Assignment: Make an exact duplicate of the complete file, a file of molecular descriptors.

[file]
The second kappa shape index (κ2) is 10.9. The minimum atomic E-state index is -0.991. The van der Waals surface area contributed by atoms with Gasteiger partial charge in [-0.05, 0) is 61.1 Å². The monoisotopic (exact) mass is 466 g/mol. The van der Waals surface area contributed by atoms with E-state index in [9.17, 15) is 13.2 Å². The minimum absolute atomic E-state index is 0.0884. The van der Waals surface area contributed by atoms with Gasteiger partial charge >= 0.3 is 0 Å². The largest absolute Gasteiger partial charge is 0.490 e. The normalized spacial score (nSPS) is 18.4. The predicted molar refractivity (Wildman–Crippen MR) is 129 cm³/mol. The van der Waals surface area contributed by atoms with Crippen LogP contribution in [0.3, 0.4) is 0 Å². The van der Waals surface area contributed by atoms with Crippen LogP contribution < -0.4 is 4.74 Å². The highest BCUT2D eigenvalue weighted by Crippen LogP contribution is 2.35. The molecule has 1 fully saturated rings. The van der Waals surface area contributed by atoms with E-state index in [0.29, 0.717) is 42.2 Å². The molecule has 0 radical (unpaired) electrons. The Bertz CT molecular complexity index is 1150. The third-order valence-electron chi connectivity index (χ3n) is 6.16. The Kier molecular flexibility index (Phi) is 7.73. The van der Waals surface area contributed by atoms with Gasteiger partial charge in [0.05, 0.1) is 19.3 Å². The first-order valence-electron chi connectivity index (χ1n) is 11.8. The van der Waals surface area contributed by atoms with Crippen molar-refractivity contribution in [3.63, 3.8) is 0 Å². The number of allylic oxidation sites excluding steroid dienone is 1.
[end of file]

The second kappa shape index (κ2) is 10.9. The minimum atomic E-state index is -0.991. The van der Waals surface area contributed by atoms with Gasteiger partial charge in [-0.05, 0) is 61.1 Å². The monoisotopic (exact) mass is 466 g/mol. The van der Waals surface area contributed by atoms with E-state index in [9.17, 15) is 13.2 Å². The minimum absolute atomic E-state index is 0.0884. The van der Waals surface area contributed by atoms with Gasteiger partial charge >= 0.3 is 0 Å². The largest absolute Gasteiger partial charge is 0.490 e. The normalized spacial score (nSPS) is 18.4. The predicted molar refractivity (Wildman–Crippen MR) is 129 cm³/mol. The van der Waals surface area contributed by atoms with Crippen LogP contribution in [0.3, 0.4) is 0 Å². The van der Waals surface area contributed by atoms with Crippen LogP contribution < -0.4 is 4.74 Å². The highest BCUT2D eigenvalue weighted by Crippen LogP contribution is 2.35. The molecule has 1 fully saturated rings. The van der Waals surface area contributed by atoms with E-state index in [0.29, 0.717) is 42.2 Å². The molecule has 0 radical (unpaired) electrons. The Bertz CT molecular complexity index is 1150. The third-order valence-electron chi connectivity index (χ3n) is 6.16. The Kier molecular flexibility index (Phi) is 7.73. The van der Waals surface area contributed by atoms with Gasteiger partial charge in [0.05, 0.1) is 19.3 Å². The first-order valence-electron chi connectivity index (χ1n) is 11.8. The van der Waals surface area contributed by atoms with Crippen molar-refractivity contribution in [3.63, 3.8) is 0 Å². The number of allylic oxidation sites excluding steroid dienone is 1.